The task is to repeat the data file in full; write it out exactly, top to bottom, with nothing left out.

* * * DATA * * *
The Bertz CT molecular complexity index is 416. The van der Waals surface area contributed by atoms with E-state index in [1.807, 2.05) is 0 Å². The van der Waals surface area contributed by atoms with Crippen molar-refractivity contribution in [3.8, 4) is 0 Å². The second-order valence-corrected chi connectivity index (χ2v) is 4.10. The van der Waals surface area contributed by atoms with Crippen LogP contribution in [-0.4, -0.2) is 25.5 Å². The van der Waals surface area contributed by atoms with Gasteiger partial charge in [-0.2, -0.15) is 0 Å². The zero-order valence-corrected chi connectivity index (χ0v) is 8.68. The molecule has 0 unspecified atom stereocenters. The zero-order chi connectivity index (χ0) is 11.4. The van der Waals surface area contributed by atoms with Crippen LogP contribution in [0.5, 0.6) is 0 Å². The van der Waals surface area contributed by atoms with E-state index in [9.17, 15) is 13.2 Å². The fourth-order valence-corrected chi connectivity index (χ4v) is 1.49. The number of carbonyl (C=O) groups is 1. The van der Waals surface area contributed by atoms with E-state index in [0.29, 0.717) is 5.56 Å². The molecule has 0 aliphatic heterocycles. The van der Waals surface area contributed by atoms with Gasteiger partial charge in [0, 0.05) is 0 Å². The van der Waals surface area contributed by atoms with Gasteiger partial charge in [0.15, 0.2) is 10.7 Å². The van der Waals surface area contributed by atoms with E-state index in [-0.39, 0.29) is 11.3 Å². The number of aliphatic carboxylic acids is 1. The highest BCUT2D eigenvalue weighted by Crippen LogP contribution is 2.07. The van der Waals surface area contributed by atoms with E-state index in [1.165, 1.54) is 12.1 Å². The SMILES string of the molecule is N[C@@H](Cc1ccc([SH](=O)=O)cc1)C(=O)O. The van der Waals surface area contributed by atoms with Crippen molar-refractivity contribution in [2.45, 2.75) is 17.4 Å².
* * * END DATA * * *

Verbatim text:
The Bertz CT molecular complexity index is 416. The van der Waals surface area contributed by atoms with E-state index in [1.807, 2.05) is 0 Å². The van der Waals surface area contributed by atoms with Crippen molar-refractivity contribution in [3.8, 4) is 0 Å². The second-order valence-corrected chi connectivity index (χ2v) is 4.10. The van der Waals surface area contributed by atoms with Crippen LogP contribution in [-0.4, -0.2) is 25.5 Å². The van der Waals surface area contributed by atoms with Gasteiger partial charge in [-0.2, -0.15) is 0 Å². The zero-order valence-corrected chi connectivity index (χ0v) is 8.68. The molecule has 0 unspecified atom stereocenters. The zero-order chi connectivity index (χ0) is 11.4. The van der Waals surface area contributed by atoms with Crippen LogP contribution in [0.5, 0.6) is 0 Å². The van der Waals surface area contributed by atoms with E-state index in [9.17, 15) is 13.2 Å². The fourth-order valence-corrected chi connectivity index (χ4v) is 1.49. The number of carbonyl (C=O) groups is 1. The van der Waals surface area contributed by atoms with E-state index in [0.29, 0.717) is 5.56 Å². The molecule has 0 aliphatic heterocycles. The van der Waals surface area contributed by atoms with Gasteiger partial charge in [0, 0.05) is 0 Å². The van der Waals surface area contributed by atoms with Gasteiger partial charge in [0.15, 0.2) is 10.7 Å². The van der Waals surface area contributed by atoms with E-state index in [-0.39, 0.29) is 11.3 Å². The number of aliphatic carboxylic acids is 1. The highest BCUT2D eigenvalue weighted by Crippen LogP contribution is 2.07. The van der Waals surface area contributed by atoms with E-state index in [1.165, 1.54) is 12.1 Å². The SMILES string of the molecule is N[C@@H](Cc1ccc([SH](=O)=O)cc1)C(=O)O. The van der Waals surface area contributed by atoms with Crippen molar-refractivity contribution in [2.45, 2.75) is 17.4 Å².